It is one thing to use Roe v. Wade as a political punching bag and fundraising tool, a way to galvanize your conservative evangelical voter base into action.
But it is another thing entirely to overturn a right that has stood for fifty years and ignite a conflagration, to be fought state by state, over reproductive rights that remain immensely popular even in red state America.
The draft opinion by the U.S. Supreme Court overturning Roe and Casey, assuming it will stand as written, will test exactly how out of touch religious conservatives and far-right extremists are with regular voters.
Abortion will be front and center in every election in the country, and nowhere will it have a bigger effect than in key swing state races.
That is because those states—today I’ll cover Arizona, Georgia, Michigan, and Wisconsin—will be electing officials whose votes and policies will determine whether “trigger bans” on abortions will be enforced or even more draconian anti-abortion laws will be imposed.
The wedge issue of abortion that for decades fueled Republican turnout in a quest to overturn Roe could now supercharge turnout among women and young voters in these states.
Here’s a run-down of how things look there.
Arizona is a “barely blue” state with a Republican governor and GOP-controlled legislature but two Democratic Senators. It has on its books a statute from 1864, created when it was just a territory, that makes performing or helping to perform an abortion illegal unless necessary to save a woman’s life.
It imposes a minimum two-year sentence for abortion providers. That law was suspended by Roe, but a new 2022 state law restricting abortion services specifically provides that it does not replace the old territorial law and makes knowingly performing an abortion after 15 weeks a felony for physicians, with an exception granted only for a “medical emergency.”
While the law exempts women from prosecution for getting an abortion, any person who provides abortion services—regardless of when during the pregnancy—risks a minimum two years in prison. The upshot is that abortion services will all but disappear in the state, just as they did in Texas.
The 2022 Arizona governor’s race is for an open seat, and there is a wide-open primary battle in both parties.
Now that it appears the individual states will be able to determine for themselves whether abortions may or may not be performed within the state, the power of the new governor to either veto or approve new, even harsher legislation (e.g. criminally penalizing any pregnant person within the state who receives an abortion) will be front and center on the minds of many voters.
In addition, an all-important Senate race for the seat currently held by Sen. Mark Kelly is a must-win for Democrats so that they can hold their slim majority in the chamber. Democrats hope to pass federal legislation codifying the protections of Roe, but they lack the numbers to overcome or even modify the filibuster rule in the Senate.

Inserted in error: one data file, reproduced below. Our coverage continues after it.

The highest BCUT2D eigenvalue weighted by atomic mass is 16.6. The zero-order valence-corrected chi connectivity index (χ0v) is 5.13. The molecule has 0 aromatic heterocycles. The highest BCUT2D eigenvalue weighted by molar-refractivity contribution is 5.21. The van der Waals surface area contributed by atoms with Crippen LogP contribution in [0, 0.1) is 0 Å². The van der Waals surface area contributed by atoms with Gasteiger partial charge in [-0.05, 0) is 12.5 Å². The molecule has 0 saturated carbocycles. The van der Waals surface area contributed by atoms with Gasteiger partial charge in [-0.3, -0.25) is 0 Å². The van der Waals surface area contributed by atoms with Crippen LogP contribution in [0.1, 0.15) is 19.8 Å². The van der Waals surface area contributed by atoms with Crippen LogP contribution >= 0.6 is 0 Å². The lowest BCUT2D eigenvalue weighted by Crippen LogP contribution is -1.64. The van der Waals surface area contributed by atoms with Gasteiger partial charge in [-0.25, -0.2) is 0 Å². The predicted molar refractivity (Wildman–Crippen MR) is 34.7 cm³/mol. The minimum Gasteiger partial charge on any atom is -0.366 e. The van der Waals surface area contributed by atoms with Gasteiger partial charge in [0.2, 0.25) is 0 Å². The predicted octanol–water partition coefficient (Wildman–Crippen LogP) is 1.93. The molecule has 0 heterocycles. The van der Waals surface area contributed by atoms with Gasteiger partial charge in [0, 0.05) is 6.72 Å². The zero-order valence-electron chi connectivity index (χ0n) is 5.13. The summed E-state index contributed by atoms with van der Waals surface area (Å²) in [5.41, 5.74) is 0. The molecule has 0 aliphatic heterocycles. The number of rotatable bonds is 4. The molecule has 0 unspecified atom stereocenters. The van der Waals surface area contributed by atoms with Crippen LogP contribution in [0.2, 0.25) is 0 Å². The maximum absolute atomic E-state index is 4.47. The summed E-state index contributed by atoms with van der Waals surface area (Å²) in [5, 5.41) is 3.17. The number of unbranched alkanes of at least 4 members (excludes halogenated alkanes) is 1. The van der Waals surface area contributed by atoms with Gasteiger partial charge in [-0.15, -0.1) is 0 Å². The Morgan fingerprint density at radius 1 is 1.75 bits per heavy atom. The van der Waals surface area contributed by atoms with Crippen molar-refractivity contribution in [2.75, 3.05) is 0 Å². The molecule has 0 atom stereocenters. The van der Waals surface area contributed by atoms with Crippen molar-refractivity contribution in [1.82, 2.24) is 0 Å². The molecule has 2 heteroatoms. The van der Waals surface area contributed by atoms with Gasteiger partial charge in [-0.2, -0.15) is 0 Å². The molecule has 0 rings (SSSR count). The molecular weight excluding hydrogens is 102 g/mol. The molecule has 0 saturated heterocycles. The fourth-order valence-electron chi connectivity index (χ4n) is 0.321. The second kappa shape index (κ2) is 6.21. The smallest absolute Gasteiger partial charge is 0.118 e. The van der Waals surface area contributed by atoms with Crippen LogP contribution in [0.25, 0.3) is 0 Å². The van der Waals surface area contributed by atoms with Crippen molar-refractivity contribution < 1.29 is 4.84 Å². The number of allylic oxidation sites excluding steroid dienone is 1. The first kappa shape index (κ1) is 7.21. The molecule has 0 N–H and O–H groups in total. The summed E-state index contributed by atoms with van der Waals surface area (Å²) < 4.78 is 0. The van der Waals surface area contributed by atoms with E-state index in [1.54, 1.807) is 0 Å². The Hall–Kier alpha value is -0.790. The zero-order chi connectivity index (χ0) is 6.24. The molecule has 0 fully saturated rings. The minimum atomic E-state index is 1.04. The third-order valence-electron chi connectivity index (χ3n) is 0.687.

If the Democrats were to win Senate races this year in every state won by Biden in 2020, including the key race in Arizona, they would count 52 votes in the Senate, enough to overcome the two Democratic filibuster holdouts.
Georgia’s political divisions closely resemble those in Arizona. The state went nominally for Joe Biden in 2020 and then elected two Democratic senators in tight run-off races, handing Democrats their razor-thin Senate majority.
But the state legislature is dominated by Republicans, and the GOP controls the governor’s mansion as well. Georgia has on its books HB 481, a trigger law passed in 2019 that bans abortions after around six weeks when any electrical cardiac activity is detected in the embryo, which is just millimeters in size at that point.
Abortion rights advocates consider that six-week rule an effective ban because many people do not even know they are pregnant at such a stage.
As in Arizona, the governor’s race in Georgia will be closely watched. Former U.S. senator and Trump-backed candidate David Perdue has promised that if he were elected governor, he would call a special session “to ban abortion in Georgia”—a step much more extreme than the current six-week ban.
Further, all four GOP candidates for lieutenant governor said they support a complete ban on abortion procedures.
“I don’t think it’s any doubt that Georgia will quickly move to try to outright ban abortions,” said Rep. Erick Allen, a Democrat running for lieutenant governor. “This is not a hypothetical. I think we are in a moment where we have to start resetting the battlefield of what is next after Roe is gone.”
In all likelihood, the governor’s race will be a rematch between incumbent Brian Kemp and voting rights activist and rising Democratic star Stacey Abrams. How and whether the state enforces HB 481, which goes into effect upon Roe being overruled, will be top of mind for many voters.
Abrams will present herself as the last bulwark against even more restrictive abortion bans in the state.
“As a woman, I am enraged by the continued assault on our right to control our bodies and our futures,” Abrams said in response to the news of the leaked opinion. “As an American, I am appalled by the Supreme Court breach and its implications. As the next Governor of Georgia, I will defend the right to an abortion and fight for reproductive justice.”
Also at stake is the seat of Sen. Raphael Warnock, who likely will face Trump-endorsed candidate Herschel Walker in November. Warnock’s race is another must-hold for Democrats in order to preserve their 50-seat majority.
Warnock is a pro-choice candidate while Walker is anti-abortion, setting up a stark contrast on the question of Roe being federally codified.